Common Visual Entertainment is a small studio in Singapore who recently got funding from Quest Ventures, in association with the Square Enix Collective. When I got offered the chance to play their latest game, Meatpossible Chapter 1.5, I couldn't say no!
What’s that cooking on the grill? Hamlet! My pot-bellied pig! What have they done to you?
Common Visual Entertainment is a small studio in Singapore who recently got funding from Quest Ventures, in association with the Square Enix Collective. When I got offered the chance to play their latest game, Meatpossible Chapter 1.5, I couldn’t say no. Especially to a side-scrolling, flyer arcade, pixel art game. If the combinations of these words don’t get you slightly excited, you may want to see a Doctor.
Meatpossible: Story & Gameplay
Meatpossible is a unique concept that at first seemed overwhelming but it eventually became bearable to play the game. Safe to say this game wasn’t my cup of tea right from the start. Nevertheless, I was determined to see it through. And I’m glad that I did. Personally, I find it enriching and rewarding to delve into new experiences, mechanics and adventures. One thing I feel compelled to mention is the fact that the game isn’t free. You’ll have to pay for it. However, the application has a lot to offer players seeking something new.
Meatpossible takes place in the fantasy Kingdom of Epicton. Chapter 1.5 takes-a-swing at the main story’s side plot. A graphic novel accompanies this game, the comic book looking into the main story of the Kingdom of Epicton. Whether you’re a fan of Meatpossible from the graphic novels or just discovering the game for the first time on the Google Play Store, there’s something for everyone. Although the introduction of the game is somewhat classy, well-drawn and engaging, Meatpossible seems to soon forget this. Trying to balance gameplay and story, and doing neither one very well.
You’ll be playing as the young Knight-Captain of Epicton Kingdom, Lunaya. Without getting to wrapped up in the story, let’s take a look at the gameplay. Lunaya will be going up against the flying pig armies that are invading Epicton and for us as players, this is where the gameplay comes into effect. Think of the control schemes as helicopter-styled, tap-to-hover, with various other mechanics thrown in. Swiping left is your attack (even though you’ve got a sword, you can only use a shield). Although other characters do make cameo appearances, this is only to aid in slaughtering your enemies.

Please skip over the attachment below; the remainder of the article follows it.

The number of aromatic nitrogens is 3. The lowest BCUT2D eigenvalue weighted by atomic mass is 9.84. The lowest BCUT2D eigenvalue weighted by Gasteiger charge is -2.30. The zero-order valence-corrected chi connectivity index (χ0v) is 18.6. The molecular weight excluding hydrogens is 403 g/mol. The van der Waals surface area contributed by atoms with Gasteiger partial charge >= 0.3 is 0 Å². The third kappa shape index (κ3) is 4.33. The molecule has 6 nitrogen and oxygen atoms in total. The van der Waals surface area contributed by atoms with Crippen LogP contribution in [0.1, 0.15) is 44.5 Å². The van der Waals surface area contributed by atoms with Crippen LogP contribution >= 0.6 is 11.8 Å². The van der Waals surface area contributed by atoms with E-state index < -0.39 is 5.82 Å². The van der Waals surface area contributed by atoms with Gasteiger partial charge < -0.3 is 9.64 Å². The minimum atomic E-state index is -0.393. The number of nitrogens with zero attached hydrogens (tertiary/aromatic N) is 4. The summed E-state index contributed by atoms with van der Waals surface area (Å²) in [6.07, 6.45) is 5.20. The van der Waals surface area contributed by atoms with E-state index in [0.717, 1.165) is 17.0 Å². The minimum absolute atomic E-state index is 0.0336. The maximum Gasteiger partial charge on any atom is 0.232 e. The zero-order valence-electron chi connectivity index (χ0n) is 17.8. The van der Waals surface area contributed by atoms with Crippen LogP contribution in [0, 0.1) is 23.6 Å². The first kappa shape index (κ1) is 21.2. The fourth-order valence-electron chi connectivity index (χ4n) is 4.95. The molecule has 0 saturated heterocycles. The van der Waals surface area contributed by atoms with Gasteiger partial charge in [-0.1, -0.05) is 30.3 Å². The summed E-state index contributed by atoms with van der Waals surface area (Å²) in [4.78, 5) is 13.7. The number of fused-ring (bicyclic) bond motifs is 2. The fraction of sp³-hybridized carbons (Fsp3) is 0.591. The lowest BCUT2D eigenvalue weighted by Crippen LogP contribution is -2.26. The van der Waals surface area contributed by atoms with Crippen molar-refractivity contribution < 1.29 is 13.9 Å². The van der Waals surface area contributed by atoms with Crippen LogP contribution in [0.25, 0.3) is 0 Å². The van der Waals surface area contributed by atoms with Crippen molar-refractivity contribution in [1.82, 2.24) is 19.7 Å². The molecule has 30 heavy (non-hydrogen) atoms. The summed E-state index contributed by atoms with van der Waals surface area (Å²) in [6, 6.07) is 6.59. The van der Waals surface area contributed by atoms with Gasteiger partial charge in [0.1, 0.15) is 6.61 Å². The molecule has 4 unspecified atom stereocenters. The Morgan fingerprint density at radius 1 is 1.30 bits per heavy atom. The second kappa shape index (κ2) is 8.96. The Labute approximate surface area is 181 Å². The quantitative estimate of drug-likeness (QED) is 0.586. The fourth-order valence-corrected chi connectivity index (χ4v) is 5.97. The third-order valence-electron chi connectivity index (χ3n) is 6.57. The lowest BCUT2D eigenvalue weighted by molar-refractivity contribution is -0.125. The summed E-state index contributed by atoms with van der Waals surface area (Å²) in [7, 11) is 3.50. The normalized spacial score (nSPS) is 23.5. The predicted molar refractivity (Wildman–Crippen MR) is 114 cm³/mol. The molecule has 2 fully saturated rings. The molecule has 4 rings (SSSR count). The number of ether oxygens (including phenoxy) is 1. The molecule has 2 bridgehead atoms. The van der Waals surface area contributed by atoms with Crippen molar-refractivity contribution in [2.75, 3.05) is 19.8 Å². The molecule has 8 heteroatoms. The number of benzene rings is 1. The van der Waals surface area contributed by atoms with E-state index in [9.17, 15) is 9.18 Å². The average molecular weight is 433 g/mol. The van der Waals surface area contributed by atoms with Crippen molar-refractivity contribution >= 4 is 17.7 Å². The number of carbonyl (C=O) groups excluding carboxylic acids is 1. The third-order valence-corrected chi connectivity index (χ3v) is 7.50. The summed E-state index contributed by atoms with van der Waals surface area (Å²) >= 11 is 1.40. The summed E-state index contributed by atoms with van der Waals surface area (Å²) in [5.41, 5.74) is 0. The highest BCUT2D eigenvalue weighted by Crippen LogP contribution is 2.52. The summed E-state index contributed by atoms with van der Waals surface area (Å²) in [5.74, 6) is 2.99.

Everything happens so quick, before you know it you’re hitting restart. To be fair, the addition of mini-quests (slot machines, the same puzzle game over and over and Fruit Ninja style slashing) breaks gameplay up, but after a while, this becomes tedious. I’ve not made it past the first boss, despite many tries, and this isn’t even the hard mode! The over-complicated control schemes don’t help the situation and overall the game feels sticky, clunky and like it needs a lot of work still. Featuring an over-priced shop and a character progression system that screams ‘too-complex.’ By far the biggest kick in the teeth for gamers is the fact you’ve got to pay for the unfinished game.
In terms of aesthetical and rhythmical qualities, Meatpossible actually shines. Its pixel art style world and chirpy soundtrack go hand-in-hand. It’s the efforts of the art and sound department that has ultimately saved this game from becoming a smouldering ash pile in the VG Almanac Library. Clearly, the extensive amount of work gone into the design department should have been extended to the development areas of the game.
In summary, unless you’ve got money to burn, I’d suggest staying clear of Meatpossible Chapter 1.5 for the foreseeable future, at least until they address issues mentioned within this review. It’s not that Meatpossible tries to be a bad game, it just is. Easily, the only thing this game has going for it is its design (story, art, sounds). There’re a wide-range of free games that offer a more refined experience, the fact they’ve decided to charge for this half-working game has crippled their review score. My heart goes out to genuine fans of the graphic novel, you may want to give this one a miss guys. Lots of potential, just not quite there.